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I am not sure if the names of these logics are right, but I saw that you can generalize logic with probability theory. Then I found 3 ways of reasoning with probabilistic/smooth logic, Fuzzy, Bayes/probabilistic and quantum. Can someone explain what are the major differences and expressiveness of such logics? Are they useful in normal logic?

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    $\begingroup$ That seems too broad to me. Why don't you read some standard background on each of those logics, try to identify the differences yourself, and see if you have any specific question that you're not able to answer? $\endgroup$
    – D.W.
    Aug 25, 2018 at 15:30
  • $\begingroup$ Yes but I would like to hear an answer from someone who already has background in those areas, before I start looking for myself :D $\endgroup$
    – pedroth
    Aug 25, 2018 at 17:46
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    $\begingroup$ I have to agree with D.W.; I think you really should start “looking for yourself”, and start asking questions when you cannot make progress in spite of a reasonable amount of effort. $\endgroup$
    – PJTraill
    Aug 25, 2018 at 18:20
  • $\begingroup$ Yes, probably will follow your advise, It was a nice try nonetheless $\endgroup$
    – pedroth
    Aug 26, 2018 at 0:12

2 Answers 2

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This is a good way to understand quantum probability theory and how it relates to classical probability theory: https://arxiv.org/abs/quant-ph/0101012

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Russell and Norvig catalogue a few formal languages in the following table[*]:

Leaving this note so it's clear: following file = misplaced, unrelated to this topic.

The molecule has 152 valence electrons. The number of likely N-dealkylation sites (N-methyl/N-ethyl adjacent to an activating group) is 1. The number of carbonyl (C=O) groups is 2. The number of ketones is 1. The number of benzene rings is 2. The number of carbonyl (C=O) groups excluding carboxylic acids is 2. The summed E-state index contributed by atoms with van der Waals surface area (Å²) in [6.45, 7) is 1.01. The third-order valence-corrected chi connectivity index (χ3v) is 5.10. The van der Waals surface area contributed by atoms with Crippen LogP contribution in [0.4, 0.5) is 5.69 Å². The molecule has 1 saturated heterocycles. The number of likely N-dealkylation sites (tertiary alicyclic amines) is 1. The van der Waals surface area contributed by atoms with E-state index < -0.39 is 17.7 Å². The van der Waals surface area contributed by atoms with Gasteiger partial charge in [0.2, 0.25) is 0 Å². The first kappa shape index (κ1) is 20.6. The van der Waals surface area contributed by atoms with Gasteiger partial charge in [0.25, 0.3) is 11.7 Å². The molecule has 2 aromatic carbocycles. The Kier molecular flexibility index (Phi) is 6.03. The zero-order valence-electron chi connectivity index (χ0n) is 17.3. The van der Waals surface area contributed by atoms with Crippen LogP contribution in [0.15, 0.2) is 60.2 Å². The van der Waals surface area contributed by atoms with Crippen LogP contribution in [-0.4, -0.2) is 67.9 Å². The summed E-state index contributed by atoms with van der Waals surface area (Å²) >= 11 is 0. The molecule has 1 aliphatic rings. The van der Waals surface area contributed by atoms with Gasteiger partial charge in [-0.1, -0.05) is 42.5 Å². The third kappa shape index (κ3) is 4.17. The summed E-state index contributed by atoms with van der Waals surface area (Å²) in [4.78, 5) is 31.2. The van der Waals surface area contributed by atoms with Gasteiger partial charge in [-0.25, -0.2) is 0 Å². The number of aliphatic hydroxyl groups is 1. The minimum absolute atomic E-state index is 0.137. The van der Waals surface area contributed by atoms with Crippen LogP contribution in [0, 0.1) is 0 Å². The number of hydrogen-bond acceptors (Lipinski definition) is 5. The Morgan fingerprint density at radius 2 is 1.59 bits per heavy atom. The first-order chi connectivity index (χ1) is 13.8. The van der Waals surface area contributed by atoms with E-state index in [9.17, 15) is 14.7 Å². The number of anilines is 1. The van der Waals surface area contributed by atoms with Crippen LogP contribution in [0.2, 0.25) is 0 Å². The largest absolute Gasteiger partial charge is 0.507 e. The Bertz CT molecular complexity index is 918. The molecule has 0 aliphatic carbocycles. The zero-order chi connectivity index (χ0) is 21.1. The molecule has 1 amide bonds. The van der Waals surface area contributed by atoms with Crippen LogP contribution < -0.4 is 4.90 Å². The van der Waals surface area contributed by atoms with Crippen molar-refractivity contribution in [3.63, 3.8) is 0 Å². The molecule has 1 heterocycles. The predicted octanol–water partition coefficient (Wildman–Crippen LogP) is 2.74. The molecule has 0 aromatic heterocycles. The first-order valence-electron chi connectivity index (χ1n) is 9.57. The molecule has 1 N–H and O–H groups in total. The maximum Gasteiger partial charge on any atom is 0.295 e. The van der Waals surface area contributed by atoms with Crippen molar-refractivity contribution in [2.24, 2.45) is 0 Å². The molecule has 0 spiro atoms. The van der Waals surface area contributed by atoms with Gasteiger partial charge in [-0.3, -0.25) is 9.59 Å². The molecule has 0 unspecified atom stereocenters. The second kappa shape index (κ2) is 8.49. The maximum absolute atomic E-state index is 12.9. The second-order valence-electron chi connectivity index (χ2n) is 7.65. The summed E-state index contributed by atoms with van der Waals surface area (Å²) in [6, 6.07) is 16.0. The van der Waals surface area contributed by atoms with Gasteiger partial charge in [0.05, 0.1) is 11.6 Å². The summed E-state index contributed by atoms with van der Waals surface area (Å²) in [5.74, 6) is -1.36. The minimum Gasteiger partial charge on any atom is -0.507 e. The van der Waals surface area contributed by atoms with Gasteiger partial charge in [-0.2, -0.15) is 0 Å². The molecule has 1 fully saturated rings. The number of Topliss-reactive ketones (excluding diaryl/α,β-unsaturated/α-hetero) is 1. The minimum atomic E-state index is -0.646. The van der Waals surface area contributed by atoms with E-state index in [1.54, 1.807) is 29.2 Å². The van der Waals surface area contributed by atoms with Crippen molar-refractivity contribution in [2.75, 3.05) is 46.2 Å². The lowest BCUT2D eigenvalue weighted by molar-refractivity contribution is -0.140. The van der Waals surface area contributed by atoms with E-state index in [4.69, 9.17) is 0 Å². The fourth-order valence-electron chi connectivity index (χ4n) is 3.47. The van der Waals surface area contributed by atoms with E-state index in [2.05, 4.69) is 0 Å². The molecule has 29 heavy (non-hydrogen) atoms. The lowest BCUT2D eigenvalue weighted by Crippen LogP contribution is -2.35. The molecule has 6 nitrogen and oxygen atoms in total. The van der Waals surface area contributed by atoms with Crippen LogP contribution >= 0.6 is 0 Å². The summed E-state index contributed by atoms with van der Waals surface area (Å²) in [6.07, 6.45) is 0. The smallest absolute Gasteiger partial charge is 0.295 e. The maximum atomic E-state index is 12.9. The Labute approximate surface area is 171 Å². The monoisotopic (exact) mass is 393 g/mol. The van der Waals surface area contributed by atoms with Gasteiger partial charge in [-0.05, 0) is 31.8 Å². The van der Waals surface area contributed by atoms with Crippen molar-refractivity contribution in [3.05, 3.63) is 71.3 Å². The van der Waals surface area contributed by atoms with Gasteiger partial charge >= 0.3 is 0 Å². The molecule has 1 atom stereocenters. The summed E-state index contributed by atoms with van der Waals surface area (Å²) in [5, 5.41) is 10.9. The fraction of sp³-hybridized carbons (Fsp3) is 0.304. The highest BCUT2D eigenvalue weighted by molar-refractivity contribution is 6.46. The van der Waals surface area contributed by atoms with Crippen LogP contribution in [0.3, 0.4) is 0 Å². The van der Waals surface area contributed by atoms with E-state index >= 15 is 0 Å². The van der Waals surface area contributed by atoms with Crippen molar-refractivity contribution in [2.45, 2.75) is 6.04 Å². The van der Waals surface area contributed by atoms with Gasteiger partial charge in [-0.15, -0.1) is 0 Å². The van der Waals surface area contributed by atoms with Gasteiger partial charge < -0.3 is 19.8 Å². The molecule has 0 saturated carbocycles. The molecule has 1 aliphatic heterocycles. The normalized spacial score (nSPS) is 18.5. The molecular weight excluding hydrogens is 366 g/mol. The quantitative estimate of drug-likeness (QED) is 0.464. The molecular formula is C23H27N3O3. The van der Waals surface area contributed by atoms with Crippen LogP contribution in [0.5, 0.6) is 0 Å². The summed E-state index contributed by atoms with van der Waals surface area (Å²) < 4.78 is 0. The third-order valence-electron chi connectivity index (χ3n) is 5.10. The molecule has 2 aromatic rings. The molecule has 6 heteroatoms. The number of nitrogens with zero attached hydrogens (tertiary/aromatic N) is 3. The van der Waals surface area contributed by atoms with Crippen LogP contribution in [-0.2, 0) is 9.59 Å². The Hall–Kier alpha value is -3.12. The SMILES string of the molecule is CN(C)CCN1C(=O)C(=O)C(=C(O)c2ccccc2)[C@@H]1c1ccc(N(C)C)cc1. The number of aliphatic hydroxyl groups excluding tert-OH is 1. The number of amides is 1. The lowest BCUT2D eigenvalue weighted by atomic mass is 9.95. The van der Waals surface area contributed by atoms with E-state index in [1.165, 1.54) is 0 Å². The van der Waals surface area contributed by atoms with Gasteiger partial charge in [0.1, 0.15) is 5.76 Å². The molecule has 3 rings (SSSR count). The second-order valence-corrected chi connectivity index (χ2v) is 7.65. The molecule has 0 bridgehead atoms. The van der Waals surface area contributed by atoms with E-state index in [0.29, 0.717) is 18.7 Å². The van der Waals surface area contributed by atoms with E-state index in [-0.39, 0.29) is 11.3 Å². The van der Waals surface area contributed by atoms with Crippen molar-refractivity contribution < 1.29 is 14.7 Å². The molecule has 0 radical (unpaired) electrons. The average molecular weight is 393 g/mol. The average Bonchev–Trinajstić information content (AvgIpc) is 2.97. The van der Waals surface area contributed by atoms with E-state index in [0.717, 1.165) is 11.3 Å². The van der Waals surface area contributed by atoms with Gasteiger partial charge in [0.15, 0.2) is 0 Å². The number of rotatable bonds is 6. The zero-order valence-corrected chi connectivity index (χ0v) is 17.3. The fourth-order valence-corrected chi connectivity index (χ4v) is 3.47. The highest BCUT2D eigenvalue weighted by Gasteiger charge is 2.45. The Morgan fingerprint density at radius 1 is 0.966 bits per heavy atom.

\begin{array} {lll} \hline \text{Language} & \text{Ontological Commitment} & \text{Epistemological Commitment} \\ & \text{(What exists in the world)} & \text{(What an agent believes about facts)} \\ \hline \text{Propositional logic} & \text{facts} & \text{true/false/unknown} \\ \text{First-order logic} & \text{facts, objects, relations} & \text{true/false/unknown} \\ \text{Temporal logic} & \text{facts, objects, relations, times} & \text{true/false/unknown} \\ \text{Probability theory} & \text{facts} & \text{degree of belief $\in [0, 1]$} \\ \text{Fuzzy logic} & \text{facts with degree of truth $\in [0, 1]$} & \text{known interval value} \\ \hline \end{array}

(Note this is within the context of artificial intelligence.)

So the most important difference between fuzzy logic and probabilistic logic seems to be that in probabilistic logic you do not deal with degrees of truth, only degrees of belief.

I couldn't tell you very much about quantum logic other than that it appears to have originated in this paper by Birkhoff and von Neumann.

[*] Russell, S. and Norvig, P. (2009). Artificial Intelligence: A Modern Approach (third edition). Pearson. Chapter 8, First-Order Logic.

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  • $\begingroup$ It would be great if you can add a reference to the article where Russell and Norvig made that table. $\endgroup$
    – John L.
    Jun 28, 2019 at 13:00
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    $\begingroup$ @Apass.Jack Sorry. Reference added. Although the book doesn't really say anything else about fuzzy logic, I thought the table might be useful anyway to anyone with this question. $\endgroup$ Jun 29, 2019 at 18:43
  • $\begingroup$ As it highlights the essential difference between probabilistic logic and fuzzy logic. $\endgroup$ Jun 29, 2019 at 18:49

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